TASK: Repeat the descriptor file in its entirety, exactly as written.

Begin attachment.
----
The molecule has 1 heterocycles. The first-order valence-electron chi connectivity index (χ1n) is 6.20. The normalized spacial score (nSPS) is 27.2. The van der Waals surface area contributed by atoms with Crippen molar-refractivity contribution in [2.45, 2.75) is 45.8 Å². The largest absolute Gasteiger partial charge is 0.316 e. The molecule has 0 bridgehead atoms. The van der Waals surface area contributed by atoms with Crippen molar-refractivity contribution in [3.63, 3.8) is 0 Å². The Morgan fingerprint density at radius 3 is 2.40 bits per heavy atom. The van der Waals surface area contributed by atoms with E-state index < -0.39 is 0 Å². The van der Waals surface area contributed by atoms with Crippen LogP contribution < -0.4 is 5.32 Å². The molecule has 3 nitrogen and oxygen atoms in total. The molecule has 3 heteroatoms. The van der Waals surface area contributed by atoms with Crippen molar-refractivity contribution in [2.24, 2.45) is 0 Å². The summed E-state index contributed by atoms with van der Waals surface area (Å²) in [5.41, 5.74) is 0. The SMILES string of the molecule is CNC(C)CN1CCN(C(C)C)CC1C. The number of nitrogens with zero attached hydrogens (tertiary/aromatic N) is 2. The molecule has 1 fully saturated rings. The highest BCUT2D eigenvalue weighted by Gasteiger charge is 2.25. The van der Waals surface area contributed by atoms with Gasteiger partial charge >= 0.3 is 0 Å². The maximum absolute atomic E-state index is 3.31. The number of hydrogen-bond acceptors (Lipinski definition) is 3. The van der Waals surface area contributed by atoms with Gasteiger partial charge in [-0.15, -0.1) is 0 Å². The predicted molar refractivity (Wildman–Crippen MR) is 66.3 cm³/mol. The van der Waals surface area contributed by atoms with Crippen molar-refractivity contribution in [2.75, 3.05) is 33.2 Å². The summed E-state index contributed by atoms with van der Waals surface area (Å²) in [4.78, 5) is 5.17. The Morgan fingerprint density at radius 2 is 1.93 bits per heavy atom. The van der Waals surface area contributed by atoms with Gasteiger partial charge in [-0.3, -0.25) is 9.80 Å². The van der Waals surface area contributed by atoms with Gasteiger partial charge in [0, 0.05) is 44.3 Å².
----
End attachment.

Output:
The molecule has 1 heterocycles. The first-order valence-electron chi connectivity index (χ1n) is 6.20. The normalized spacial score (nSPS) is 27.2. The van der Waals surface area contributed by atoms with Crippen molar-refractivity contribution in [2.45, 2.75) is 45.8 Å². The largest absolute Gasteiger partial charge is 0.316 e. The molecule has 0 bridgehead atoms. The van der Waals surface area contributed by atoms with Crippen molar-refractivity contribution in [3.63, 3.8) is 0 Å². The Morgan fingerprint density at radius 3 is 2.40 bits per heavy atom. The van der Waals surface area contributed by atoms with E-state index < -0.39 is 0 Å². The van der Waals surface area contributed by atoms with Crippen LogP contribution < -0.4 is 5.32 Å². The molecule has 3 nitrogen and oxygen atoms in total. The molecule has 3 heteroatoms. The van der Waals surface area contributed by atoms with Crippen molar-refractivity contribution in [2.24, 2.45) is 0 Å². The summed E-state index contributed by atoms with van der Waals surface area (Å²) in [5.41, 5.74) is 0. The SMILES string of the molecule is CNC(C)CN1CCN(C(C)C)CC1C. The number of nitrogens with zero attached hydrogens (tertiary/aromatic N) is 2. The molecule has 1 fully saturated rings. The highest BCUT2D eigenvalue weighted by Gasteiger charge is 2.25. The van der Waals surface area contributed by atoms with Gasteiger partial charge >= 0.3 is 0 Å². The maximum absolute atomic E-state index is 3.31. The number of hydrogen-bond acceptors (Lipinski definition) is 3. The van der Waals surface area contributed by atoms with Gasteiger partial charge in [-0.15, -0.1) is 0 Å². The predicted molar refractivity (Wildman–Crippen MR) is 66.3 cm³/mol. The van der Waals surface area contributed by atoms with Crippen molar-refractivity contribution in [2.75, 3.05) is 33.2 Å². The summed E-state index contributed by atoms with van der Waals surface area (Å²) in [4.78, 5) is 5.17. The Morgan fingerprint density at radius 2 is 1.93 bits per heavy atom. The van der Waals surface area contributed by atoms with Gasteiger partial charge in [-0.3, -0.25) is 9.80 Å². The van der Waals surface area contributed by atoms with Gasteiger partial charge in [0, 0.05) is 44.3 Å².